NATALIE BAU




Assistant Professor
Luskin School of Public Affairs
UCLA
nbau@ucla.edu


 


     
 I am an assistant professor at UCLA, a CEPR research affiliate, and a CIFAR Azrieli Global Scholar.  I am interested in development and education economics with a special emphasis on the industrial organization of education markets.  You can find my CV here and a list of my papers and ongoing projects below. 


Working Papers

School Competition and Product Differentiation
      Related popular writing: World Bank Development Impact Blog

Negotiating a Better Future: How Interpersonal Skills Facilitate Inter-Generational Investment (With Nava Ashraf, Corinne Low, and Kathleen McGinn)
       Coverage: NPRWorld Bank Development Impact Blog

Can Policy Change Culture? Government Pension Plans and Traditional Kinship Practices
    Formerly distributed as "Can Policy Crowd Out Culture?" and  "Cultural Norms, Strategic Behavior, and Human Capital                      Investment." 
    Coverage:  World Bank Development Impact Blog

Are Bad Public Schools Public 'Bads?' Test Scores and Civic Values in Public and Private Schools (with Tahir Andrabi, Jishnu Das, and Asim Khwaja)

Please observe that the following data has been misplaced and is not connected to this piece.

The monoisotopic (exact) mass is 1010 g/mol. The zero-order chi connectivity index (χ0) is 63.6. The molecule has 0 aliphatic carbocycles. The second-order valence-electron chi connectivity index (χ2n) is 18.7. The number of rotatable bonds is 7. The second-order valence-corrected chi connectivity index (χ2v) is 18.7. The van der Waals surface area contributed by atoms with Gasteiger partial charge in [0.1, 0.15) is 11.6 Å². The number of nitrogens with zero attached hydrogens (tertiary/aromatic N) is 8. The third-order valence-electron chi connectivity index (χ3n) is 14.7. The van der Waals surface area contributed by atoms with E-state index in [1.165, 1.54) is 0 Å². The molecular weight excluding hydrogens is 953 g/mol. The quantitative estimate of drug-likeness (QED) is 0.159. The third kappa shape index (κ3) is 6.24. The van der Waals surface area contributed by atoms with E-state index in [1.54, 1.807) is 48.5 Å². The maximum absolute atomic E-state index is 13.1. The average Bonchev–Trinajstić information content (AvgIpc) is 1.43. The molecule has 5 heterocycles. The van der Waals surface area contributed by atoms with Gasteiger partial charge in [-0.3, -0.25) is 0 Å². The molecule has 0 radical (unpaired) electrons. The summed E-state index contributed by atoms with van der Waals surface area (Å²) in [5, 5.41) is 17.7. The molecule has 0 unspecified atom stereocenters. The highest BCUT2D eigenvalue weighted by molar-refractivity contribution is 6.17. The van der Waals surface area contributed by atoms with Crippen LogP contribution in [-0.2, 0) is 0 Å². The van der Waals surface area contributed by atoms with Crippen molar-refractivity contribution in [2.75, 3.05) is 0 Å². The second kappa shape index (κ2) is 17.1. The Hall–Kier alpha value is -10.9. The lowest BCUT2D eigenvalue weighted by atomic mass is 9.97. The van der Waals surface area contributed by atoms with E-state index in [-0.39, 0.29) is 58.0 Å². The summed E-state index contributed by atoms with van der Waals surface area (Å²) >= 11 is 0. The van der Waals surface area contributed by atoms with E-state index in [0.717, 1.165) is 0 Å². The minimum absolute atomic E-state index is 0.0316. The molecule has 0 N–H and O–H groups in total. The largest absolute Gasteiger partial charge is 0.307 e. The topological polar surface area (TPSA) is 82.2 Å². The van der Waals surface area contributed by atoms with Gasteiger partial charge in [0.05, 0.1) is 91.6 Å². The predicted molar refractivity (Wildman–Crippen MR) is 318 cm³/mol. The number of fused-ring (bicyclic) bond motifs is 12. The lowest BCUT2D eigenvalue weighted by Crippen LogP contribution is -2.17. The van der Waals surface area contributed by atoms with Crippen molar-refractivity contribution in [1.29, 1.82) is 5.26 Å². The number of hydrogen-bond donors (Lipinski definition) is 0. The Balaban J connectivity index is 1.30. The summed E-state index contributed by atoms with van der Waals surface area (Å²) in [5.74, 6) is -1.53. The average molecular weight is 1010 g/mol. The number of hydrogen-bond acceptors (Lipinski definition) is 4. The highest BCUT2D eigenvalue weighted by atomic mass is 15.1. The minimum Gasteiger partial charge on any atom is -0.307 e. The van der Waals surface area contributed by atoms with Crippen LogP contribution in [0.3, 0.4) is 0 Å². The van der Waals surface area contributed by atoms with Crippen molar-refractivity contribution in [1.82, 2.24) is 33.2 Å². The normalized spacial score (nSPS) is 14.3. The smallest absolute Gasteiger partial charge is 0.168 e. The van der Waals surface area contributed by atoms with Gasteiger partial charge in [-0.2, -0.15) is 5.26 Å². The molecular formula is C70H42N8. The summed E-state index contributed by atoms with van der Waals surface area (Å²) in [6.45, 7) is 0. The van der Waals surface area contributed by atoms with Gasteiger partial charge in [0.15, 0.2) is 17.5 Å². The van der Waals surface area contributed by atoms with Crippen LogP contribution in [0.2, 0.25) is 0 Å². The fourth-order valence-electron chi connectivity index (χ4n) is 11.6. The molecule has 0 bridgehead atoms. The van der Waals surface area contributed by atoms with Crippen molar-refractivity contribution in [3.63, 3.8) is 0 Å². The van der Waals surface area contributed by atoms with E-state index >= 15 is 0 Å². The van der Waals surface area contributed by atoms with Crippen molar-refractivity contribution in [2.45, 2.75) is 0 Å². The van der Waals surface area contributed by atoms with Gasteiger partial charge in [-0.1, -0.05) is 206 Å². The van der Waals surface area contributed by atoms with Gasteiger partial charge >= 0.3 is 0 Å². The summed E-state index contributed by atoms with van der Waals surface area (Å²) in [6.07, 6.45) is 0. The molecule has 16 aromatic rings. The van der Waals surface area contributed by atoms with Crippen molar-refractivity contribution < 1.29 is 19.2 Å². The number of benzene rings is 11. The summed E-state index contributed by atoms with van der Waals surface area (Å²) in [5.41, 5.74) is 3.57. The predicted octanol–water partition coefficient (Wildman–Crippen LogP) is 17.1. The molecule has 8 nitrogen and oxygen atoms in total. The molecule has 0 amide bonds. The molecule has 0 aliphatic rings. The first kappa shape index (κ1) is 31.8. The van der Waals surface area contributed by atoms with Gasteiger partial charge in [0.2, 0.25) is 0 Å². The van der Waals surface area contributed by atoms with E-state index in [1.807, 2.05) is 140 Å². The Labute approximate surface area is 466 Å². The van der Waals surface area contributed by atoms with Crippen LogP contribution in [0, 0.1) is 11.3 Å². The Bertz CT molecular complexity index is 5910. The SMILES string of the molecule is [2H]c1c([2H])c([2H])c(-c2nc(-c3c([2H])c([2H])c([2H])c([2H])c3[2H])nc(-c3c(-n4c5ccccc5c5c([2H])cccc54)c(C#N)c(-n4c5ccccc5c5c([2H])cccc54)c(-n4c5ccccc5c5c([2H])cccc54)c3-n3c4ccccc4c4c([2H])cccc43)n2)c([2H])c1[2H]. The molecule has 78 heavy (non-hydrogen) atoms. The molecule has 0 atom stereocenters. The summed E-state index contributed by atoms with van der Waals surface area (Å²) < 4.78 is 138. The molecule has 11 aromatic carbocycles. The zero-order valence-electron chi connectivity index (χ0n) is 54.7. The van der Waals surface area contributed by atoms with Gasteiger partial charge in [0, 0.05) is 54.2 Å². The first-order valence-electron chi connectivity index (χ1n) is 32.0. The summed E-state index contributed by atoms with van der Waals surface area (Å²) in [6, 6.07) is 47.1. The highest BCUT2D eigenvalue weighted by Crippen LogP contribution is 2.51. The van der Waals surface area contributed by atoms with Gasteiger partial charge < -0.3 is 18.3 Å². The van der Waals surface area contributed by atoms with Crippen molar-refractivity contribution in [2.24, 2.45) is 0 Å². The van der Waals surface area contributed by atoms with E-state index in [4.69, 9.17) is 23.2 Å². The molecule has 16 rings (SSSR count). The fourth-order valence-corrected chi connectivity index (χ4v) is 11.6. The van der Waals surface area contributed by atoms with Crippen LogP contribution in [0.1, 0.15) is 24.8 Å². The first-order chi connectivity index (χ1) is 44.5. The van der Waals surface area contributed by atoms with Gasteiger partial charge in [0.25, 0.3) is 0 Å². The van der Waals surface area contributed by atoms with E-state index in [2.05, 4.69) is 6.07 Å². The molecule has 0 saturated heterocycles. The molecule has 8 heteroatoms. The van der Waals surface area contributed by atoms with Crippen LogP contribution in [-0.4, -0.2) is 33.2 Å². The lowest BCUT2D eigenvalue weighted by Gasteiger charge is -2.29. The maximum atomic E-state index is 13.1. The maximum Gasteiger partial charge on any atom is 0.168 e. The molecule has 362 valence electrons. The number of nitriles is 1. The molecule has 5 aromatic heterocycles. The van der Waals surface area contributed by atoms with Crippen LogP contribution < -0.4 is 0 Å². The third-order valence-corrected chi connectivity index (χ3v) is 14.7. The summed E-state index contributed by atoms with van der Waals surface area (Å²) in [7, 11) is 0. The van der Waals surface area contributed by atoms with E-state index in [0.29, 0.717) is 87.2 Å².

Publications

Bride Price and Female Education (with Nava Ashraf, Nathan Nunn, and Alessandra Voena), Forthcoming in the Journal of Political Economy.
    Related popular writing: IGC blogThe ConversationCIFAR newsletter

Teacher Value-Added in a Low-Income Country (with Jishnu Das), Forthcoming in  AEJ: Economic Policy.
    Formerly distributed as "The Misallocation of Pay and Productivity in the Public Sector: Evidence from the Labor Market for            Teachers."
    Working paper with more discussion of contract teacher policy.
    Related popular writing: VoxDev , World Bank Digest, The Economist



Research in Progress

Misallocation and Capital Market Integration: Evidence From India (with Adrien Matray)

Affirmative Action and Student Effort (with Mitra Akhtari and Jean-William Lalibert
é)

Brain vs. Brawn: Child Labor, Human Capital Investment, and the Role of Dynamic Complementarities (with Martin Rotemberg, Manisha Shah, and Bryce Steinberg)